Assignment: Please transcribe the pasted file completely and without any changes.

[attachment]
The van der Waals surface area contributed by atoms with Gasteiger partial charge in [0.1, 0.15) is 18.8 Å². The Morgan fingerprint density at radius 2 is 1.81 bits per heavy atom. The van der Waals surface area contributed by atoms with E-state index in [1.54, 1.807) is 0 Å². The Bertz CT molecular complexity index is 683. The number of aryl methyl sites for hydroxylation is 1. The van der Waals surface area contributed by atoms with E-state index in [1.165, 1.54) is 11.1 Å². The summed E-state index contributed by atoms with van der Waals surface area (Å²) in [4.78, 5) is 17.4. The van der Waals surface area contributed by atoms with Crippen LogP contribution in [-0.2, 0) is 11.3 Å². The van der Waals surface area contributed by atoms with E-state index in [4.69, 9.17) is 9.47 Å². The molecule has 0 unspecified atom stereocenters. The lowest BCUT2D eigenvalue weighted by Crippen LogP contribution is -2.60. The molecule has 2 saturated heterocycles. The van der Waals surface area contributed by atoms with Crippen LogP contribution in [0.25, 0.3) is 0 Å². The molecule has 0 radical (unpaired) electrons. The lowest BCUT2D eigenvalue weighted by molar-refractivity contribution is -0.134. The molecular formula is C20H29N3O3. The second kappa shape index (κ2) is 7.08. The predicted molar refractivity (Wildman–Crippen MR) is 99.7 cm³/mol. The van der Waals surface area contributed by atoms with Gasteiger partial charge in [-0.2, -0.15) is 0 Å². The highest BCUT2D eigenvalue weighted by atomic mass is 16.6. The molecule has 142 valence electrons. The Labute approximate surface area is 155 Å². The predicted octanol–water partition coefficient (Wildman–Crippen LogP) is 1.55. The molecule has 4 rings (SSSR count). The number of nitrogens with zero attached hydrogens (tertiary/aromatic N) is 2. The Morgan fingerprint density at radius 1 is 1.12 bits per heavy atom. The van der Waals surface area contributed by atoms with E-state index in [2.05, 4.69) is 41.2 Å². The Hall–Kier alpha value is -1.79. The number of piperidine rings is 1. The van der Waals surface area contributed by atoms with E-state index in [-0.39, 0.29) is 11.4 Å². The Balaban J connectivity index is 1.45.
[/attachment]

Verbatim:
The van der Waals surface area contributed by atoms with Gasteiger partial charge in [0.1, 0.15) is 18.8 Å². The Morgan fingerprint density at radius 2 is 1.81 bits per heavy atom. The van der Waals surface area contributed by atoms with E-state index in [1.54, 1.807) is 0 Å². The Bertz CT molecular complexity index is 683. The number of aryl methyl sites for hydroxylation is 1. The van der Waals surface area contributed by atoms with E-state index in [1.165, 1.54) is 11.1 Å². The summed E-state index contributed by atoms with van der Waals surface area (Å²) in [4.78, 5) is 17.4. The van der Waals surface area contributed by atoms with Crippen LogP contribution in [-0.2, 0) is 11.3 Å². The van der Waals surface area contributed by atoms with E-state index in [4.69, 9.17) is 9.47 Å². The molecule has 0 unspecified atom stereocenters. The lowest BCUT2D eigenvalue weighted by Crippen LogP contribution is -2.60. The molecule has 2 saturated heterocycles. The van der Waals surface area contributed by atoms with Crippen LogP contribution in [0.25, 0.3) is 0 Å². The molecule has 0 radical (unpaired) electrons. The lowest BCUT2D eigenvalue weighted by molar-refractivity contribution is -0.134. The molecular formula is C20H29N3O3. The second kappa shape index (κ2) is 7.08. The predicted molar refractivity (Wildman–Crippen MR) is 99.7 cm³/mol. The van der Waals surface area contributed by atoms with Gasteiger partial charge in [-0.2, -0.15) is 0 Å². The highest BCUT2D eigenvalue weighted by atomic mass is 16.6. The molecule has 142 valence electrons. The Labute approximate surface area is 155 Å². The predicted octanol–water partition coefficient (Wildman–Crippen LogP) is 1.55. The molecule has 4 rings (SSSR count). The number of nitrogens with zero attached hydrogens (tertiary/aromatic N) is 2. The Morgan fingerprint density at radius 1 is 1.12 bits per heavy atom. The van der Waals surface area contributed by atoms with E-state index in [2.05, 4.69) is 41.2 Å². The Hall–Kier alpha value is -1.79. The number of piperidine rings is 1. The van der Waals surface area contributed by atoms with E-state index in [-0.39, 0.29) is 11.4 Å². The Balaban J connectivity index is 1.45.